On May 24, during 150th anniversary celebrations in Detmold, Mennonite Brethren church officials read a statement asking for forgiveness for spiritual arrogance, pride and lack of love, for excluding brothers and sisters from their community, and for a contemptuous attitude toward other Mennonite churches. They cited a desire to be open to communication and opportunities for co-operation.
The statement said that while writing the church’s history in preparing for the 150th anniversary, people became aware once more of God’s kindness and mercy. Since 1860, MB churches and other Mennonite congregations have crossed paths many times. These denominations experienced renewal, mission, and growth and at this anniversary, could praise God for his kindness and mercy.
The statement was read by Walter Jakobeit, chair of Arbeitsgemeinschaft Mennonitischer Brüdergemeinden; Johann Richert, chair of Bund Taufgesinnter Gemeinden; and Silke Brohl, chair of Verband der Evangelischen Freikirchen Mennonitischer Brüdergemeinden in Bavaria.
Representatives of several Mennonite conferences gave responses. Hermann Heidebrecht, Bielefeld, Germany, chair of Arbeitsgemeinschaft zur geistlichen Unterstützung in Mennonitengemeinden, expressed joy about this “small step” and emphasized that Mennonite and MB churches seek the same goal and have a common desire for peace.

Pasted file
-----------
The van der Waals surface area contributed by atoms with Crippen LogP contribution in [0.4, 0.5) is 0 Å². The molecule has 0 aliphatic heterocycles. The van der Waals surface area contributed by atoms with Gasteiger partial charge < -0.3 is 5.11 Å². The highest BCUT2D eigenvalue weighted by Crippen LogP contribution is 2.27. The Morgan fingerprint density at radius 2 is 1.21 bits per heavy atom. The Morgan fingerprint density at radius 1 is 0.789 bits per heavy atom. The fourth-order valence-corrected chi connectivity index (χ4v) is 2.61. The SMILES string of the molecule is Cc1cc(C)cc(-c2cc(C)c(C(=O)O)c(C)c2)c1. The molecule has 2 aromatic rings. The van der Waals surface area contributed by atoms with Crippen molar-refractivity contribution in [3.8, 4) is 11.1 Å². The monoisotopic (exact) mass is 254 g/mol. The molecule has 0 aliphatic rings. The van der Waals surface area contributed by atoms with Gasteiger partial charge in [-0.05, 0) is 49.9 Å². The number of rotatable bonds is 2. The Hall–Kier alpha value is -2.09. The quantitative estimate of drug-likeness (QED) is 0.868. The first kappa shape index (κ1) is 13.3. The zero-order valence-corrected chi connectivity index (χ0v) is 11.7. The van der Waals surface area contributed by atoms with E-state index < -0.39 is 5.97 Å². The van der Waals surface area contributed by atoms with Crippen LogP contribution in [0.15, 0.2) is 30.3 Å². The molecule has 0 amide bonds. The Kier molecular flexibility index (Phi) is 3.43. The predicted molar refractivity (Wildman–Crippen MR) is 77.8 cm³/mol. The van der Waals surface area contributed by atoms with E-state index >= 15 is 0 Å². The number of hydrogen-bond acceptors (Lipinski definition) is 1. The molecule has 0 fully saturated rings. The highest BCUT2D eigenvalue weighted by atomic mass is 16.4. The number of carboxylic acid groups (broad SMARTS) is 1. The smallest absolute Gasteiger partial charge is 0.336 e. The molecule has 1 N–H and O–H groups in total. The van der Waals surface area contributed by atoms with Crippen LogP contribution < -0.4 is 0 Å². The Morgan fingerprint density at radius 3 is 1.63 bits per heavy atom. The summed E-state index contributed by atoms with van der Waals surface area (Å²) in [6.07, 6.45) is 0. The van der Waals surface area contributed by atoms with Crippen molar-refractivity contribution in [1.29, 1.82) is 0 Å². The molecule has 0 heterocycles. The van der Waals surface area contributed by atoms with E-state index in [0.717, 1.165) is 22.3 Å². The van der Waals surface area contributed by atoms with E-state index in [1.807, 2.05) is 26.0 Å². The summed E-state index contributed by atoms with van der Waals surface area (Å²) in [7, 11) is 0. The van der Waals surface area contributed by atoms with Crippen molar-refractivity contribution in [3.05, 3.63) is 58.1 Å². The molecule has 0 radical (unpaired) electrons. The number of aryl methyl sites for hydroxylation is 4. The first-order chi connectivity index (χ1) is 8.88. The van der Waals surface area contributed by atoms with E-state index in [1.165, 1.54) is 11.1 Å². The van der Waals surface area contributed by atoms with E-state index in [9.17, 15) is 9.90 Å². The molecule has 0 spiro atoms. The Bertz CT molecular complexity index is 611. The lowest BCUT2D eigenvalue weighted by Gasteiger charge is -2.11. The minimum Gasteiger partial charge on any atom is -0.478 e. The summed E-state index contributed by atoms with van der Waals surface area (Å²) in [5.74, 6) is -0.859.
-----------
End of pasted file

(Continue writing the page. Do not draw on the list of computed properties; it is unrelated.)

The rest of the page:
Daniel Janzen, speaking for WEBB churches (independent Mennonite congregations), said co-operation is possible, and pointed to the Bienenberg Bible School as an example. Frieder Boller, chair of Arbeitsgemeinschaft Mennonitischer Gemeinden in Deutschland, gave thanks for the newly opened door and encouraged communication.
In a concluding prayer, Hans von Niessen, former director of Umsiedlerbetreuung, asked God for forgiveness and blessings. Following the prayer, church representatives joined hands while the audience expressed their agreement with applause.
Fifty years ago at Reedley, California, the North American MB Church and General Conference Mennonite Church asked for and granted each other forgiveness and celebrated reconciliation. The statement confessed that old, unloving patterns of behaviour and perception were sinful and expressed sorrow and regret for pride, unkindness, and hurtful exclusion of other Mennonite brothers and sisters.